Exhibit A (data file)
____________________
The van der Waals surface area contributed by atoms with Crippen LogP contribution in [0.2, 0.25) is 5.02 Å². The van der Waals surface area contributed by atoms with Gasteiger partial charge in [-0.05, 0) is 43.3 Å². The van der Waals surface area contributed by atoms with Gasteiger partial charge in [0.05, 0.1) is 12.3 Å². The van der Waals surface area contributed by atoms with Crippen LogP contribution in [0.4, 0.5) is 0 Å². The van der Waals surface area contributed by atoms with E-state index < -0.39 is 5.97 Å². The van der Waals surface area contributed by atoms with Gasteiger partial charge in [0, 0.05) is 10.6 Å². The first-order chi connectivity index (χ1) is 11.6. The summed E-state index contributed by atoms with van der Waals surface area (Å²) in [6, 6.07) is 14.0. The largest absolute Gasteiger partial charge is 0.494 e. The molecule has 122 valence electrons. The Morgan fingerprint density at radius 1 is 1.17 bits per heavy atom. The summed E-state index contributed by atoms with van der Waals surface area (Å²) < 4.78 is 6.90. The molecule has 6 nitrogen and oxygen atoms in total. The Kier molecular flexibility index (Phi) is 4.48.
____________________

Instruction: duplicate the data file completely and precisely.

The van der Waals surface area contributed by atoms with Crippen LogP contribution in [0.2, 0.25) is 5.02 Å². The van der Waals surface area contributed by atoms with Gasteiger partial charge in [-0.05, 0) is 43.3 Å². The van der Waals surface area contributed by atoms with Gasteiger partial charge in [0.05, 0.1) is 12.3 Å². The van der Waals surface area contributed by atoms with Crippen LogP contribution in [0.4, 0.5) is 0 Å². The van der Waals surface area contributed by atoms with E-state index < -0.39 is 5.97 Å². The van der Waals surface area contributed by atoms with Gasteiger partial charge in [0, 0.05) is 10.6 Å². The first-order chi connectivity index (χ1) is 11.6. The summed E-state index contributed by atoms with van der Waals surface area (Å²) in [6, 6.07) is 14.0. The largest absolute Gasteiger partial charge is 0.494 e. The molecule has 122 valence electrons. The Morgan fingerprint density at radius 1 is 1.17 bits per heavy atom. The summed E-state index contributed by atoms with van der Waals surface area (Å²) < 4.78 is 6.90. The molecule has 6 nitrogen and oxygen atoms in total. The Kier molecular flexibility index (Phi) is 4.48.